Here on the Galaxy, we celebrate the beauty of music in its many guises. I personally find music to be at times representative of life – just as with life, sometimes it is gentle and sonorous, sometimes it is hard and strident. Sometimes it is laid back and luscious, while other times it is aggressive and demanding. Tonight we have some musical samplings which fit each of those descriptions, which leaves us with a gloriously varied show for tonight. Just the way that I like it.
We begin the evening with some Metallica, material that I haven’t been able to play in a while. Starting off with the classic For Whom the Bell Tolls (with that killer Cliff Burton bass riff that leads off the song), we then led to the title track from …And Justice for All. We also heard two from Master of Puppets (Battery, and the title track), before closing with a fine track from their most recent album, Broken Beat & Scarred. I will admit that I don’t play much material from Death Magnetic, owing to the now legendary sound production that really is quite audible when I play the material on the show (it does come across better in certain circumstances, such as a good stereo system or an iPod). But I really think that I shouldn’t allow my complaints about the album’s sound production to detract from my opinion about the music, which really is quite good.
We then heard a nice set from the Johnny Cash’s great Live at Folsom Prison album. This was something that I had thought to do last week, as a tribute to the recent passing of longtime Tennessee Two bassist Marshall Grant. It was a lovely set, too, with the recording of Folsom Prison Blues that was released as a single, Busted, the Merle Travis composition Dark as a Dungeon, and finishing off with Cash’s own I Still Miss Someone.
We then proceeded to a gorgeous piece by Robert Schumann, his Trio in A Minor (“Fantasiestucke”), Op. 88. This was written during 1842, a year which saw the composer write 3 string quartets, a piano quintet and a piano quartet – a great deal of output, which some historians credit as having a negative impact on his mental health. The piece is actually a compilation of smaller pieces that Schumann wrote that year, and demonstrates his willingness to depart from traditional compositional forms (i.e. the sonata format).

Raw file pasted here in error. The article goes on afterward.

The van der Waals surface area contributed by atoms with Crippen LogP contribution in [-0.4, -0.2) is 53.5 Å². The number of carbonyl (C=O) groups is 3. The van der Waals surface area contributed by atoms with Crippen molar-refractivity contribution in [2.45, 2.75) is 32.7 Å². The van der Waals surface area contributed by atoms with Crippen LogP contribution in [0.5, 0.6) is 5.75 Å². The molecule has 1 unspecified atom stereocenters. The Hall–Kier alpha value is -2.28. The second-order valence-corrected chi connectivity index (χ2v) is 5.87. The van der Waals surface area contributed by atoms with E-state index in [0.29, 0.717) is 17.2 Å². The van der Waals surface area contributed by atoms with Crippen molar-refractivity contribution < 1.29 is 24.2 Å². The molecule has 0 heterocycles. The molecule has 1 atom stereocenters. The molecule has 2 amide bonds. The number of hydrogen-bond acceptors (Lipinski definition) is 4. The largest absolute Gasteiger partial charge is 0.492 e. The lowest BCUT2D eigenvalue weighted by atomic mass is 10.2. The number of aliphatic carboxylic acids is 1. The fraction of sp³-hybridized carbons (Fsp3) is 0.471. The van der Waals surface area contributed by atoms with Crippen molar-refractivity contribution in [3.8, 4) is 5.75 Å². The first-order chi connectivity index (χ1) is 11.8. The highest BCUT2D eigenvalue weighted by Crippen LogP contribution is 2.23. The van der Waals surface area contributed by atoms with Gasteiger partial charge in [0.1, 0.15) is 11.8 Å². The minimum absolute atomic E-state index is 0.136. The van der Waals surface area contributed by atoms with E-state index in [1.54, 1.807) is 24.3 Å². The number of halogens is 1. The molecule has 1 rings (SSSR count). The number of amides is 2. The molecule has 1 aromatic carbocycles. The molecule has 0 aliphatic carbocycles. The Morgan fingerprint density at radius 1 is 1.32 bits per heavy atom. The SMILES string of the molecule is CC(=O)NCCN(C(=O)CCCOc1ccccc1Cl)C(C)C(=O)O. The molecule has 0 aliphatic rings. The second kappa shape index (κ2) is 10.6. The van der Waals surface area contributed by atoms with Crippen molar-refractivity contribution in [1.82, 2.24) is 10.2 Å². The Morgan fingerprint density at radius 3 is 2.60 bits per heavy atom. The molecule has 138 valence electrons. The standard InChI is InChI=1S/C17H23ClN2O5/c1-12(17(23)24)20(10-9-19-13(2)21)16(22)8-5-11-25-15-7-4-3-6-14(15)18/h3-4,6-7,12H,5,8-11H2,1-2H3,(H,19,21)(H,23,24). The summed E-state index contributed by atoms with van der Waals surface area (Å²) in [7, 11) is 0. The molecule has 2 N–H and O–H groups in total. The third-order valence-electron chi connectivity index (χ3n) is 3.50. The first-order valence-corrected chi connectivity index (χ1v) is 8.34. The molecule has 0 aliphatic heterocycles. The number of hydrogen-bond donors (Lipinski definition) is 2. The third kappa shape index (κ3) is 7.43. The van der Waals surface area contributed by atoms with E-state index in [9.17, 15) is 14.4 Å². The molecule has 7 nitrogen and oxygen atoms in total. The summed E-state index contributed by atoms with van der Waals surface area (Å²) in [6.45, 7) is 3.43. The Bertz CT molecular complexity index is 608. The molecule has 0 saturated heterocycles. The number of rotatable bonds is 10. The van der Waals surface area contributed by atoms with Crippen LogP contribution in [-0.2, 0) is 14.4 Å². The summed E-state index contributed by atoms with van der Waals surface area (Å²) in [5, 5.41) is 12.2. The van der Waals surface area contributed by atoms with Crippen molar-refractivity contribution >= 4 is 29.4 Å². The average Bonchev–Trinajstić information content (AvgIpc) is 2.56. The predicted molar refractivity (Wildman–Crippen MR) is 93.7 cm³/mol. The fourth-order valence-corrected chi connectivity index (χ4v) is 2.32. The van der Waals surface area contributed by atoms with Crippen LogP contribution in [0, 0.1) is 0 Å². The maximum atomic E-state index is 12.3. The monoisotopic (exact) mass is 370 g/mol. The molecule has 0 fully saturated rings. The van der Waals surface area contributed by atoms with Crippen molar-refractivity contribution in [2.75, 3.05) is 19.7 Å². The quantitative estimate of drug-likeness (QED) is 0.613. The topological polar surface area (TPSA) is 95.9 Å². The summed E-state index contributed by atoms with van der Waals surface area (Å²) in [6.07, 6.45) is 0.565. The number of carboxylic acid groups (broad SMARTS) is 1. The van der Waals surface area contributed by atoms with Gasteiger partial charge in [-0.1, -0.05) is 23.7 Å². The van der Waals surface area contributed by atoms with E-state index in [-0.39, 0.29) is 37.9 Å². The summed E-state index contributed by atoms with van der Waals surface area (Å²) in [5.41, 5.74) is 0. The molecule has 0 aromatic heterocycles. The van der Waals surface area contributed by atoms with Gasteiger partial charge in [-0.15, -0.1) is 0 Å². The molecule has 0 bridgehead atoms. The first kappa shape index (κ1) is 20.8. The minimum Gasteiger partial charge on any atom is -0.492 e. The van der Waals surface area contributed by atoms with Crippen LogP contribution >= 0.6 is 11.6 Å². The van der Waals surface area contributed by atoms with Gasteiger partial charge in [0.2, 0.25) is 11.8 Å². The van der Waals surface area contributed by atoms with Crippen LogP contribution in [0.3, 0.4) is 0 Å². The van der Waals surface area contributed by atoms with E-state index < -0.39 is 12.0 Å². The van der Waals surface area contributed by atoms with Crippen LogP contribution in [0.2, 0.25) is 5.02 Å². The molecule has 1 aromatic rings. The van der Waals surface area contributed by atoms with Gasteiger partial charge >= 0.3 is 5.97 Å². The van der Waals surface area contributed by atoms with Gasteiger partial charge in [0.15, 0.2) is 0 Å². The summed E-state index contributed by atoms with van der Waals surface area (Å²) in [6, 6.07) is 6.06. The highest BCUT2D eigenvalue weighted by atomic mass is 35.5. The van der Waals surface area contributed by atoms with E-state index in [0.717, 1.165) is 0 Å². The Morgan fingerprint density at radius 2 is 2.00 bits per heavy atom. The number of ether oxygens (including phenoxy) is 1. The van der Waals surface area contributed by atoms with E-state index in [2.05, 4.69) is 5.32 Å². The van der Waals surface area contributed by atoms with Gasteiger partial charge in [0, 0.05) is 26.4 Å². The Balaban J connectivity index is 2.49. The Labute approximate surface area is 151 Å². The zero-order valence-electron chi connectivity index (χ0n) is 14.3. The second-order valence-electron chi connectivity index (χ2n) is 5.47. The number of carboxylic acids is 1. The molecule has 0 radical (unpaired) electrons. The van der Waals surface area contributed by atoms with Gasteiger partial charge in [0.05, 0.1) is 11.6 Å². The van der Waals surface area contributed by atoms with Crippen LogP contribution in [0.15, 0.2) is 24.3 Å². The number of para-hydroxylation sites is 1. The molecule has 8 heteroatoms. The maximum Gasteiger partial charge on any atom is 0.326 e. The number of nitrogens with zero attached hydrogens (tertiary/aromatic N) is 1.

We followed that with another gentleman who not only demonstrated a willingness to depart from traditional compositional forms, but he aimed a shotgun at them and blew them to pieces. Ornette Coleman‘s Free Jazz was really the end result of the work of such greats as Charles Mingus, Eric Dolphy (whom is featured on the recording), Sonny Rollins, John Coltrane and others (I would add classical composers such as Stravinski, Schoenberg, Berg, and Webern to that list), yet Coleman took the notion of “free jazz” to new heights. Of course, in order to make the “free jazz” concept work, he had to enlist some excellent players to help. This he did, with a killer lineup that features Eric Dolphy, Freddie Hubbard, Don Cherry, Scott La Faro, Charlie Haden, Billy Higgins and Ed Blackwell. Top notch players playing top notch music in the most daring manner possible.
We then took a venture into some truly classic country. A couple classic tunes from Webb Pierce (I’m Walking The Dog and his excellent rendition of Jimmie Rodgers’ In The Jailhouse Now, and a couple more classic tunes from Loretta Lynn (Don’t Come Home A-Drinkin’ (With Lovin’ On Your Mind), and You’ve Just Stepped In (From Stepping Out On Me).
We ended the show with a return to the metallic form. First, two songs from a fine band out of Toronto, Canada, Cancer Bats (Scared to Death and Sleep This Away), and finally a song from Lamb of God’s 2006 album Sacrament, Blacken the Cursed Sun.